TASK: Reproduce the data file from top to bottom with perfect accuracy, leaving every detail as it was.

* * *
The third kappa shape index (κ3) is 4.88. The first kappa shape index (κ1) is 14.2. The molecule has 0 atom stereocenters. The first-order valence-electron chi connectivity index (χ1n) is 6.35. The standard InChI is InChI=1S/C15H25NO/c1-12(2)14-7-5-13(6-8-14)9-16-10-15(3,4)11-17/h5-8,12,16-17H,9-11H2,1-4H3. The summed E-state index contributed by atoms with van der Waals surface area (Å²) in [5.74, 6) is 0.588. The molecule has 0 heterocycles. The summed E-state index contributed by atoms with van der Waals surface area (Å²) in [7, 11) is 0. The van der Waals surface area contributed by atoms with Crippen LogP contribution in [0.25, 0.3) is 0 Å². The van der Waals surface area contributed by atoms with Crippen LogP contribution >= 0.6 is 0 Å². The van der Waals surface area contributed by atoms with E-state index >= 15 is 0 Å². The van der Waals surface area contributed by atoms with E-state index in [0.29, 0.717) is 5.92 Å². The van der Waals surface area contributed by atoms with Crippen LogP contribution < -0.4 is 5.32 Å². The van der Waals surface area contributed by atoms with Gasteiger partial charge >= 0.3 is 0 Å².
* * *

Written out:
The third kappa shape index (κ3) is 4.88. The first kappa shape index (κ1) is 14.2. The molecule has 0 atom stereocenters. The first-order valence-electron chi connectivity index (χ1n) is 6.35. The standard InChI is InChI=1S/C15H25NO/c1-12(2)14-7-5-13(6-8-14)9-16-10-15(3,4)11-17/h5-8,12,16-17H,9-11H2,1-4H3. The summed E-state index contributed by atoms with van der Waals surface area (Å²) in [5.74, 6) is 0.588. The molecule has 0 heterocycles. The summed E-state index contributed by atoms with van der Waals surface area (Å²) in [7, 11) is 0. The van der Waals surface area contributed by atoms with Crippen LogP contribution in [0.25, 0.3) is 0 Å². The van der Waals surface area contributed by atoms with Crippen LogP contribution >= 0.6 is 0 Å². The van der Waals surface area contributed by atoms with E-state index >= 15 is 0 Å². The van der Waals surface area contributed by atoms with E-state index in [0.29, 0.717) is 5.92 Å². The van der Waals surface area contributed by atoms with Crippen LogP contribution < -0.4 is 5.32 Å². The van der Waals surface area contributed by atoms with Gasteiger partial charge >= 0.3 is 0 Å².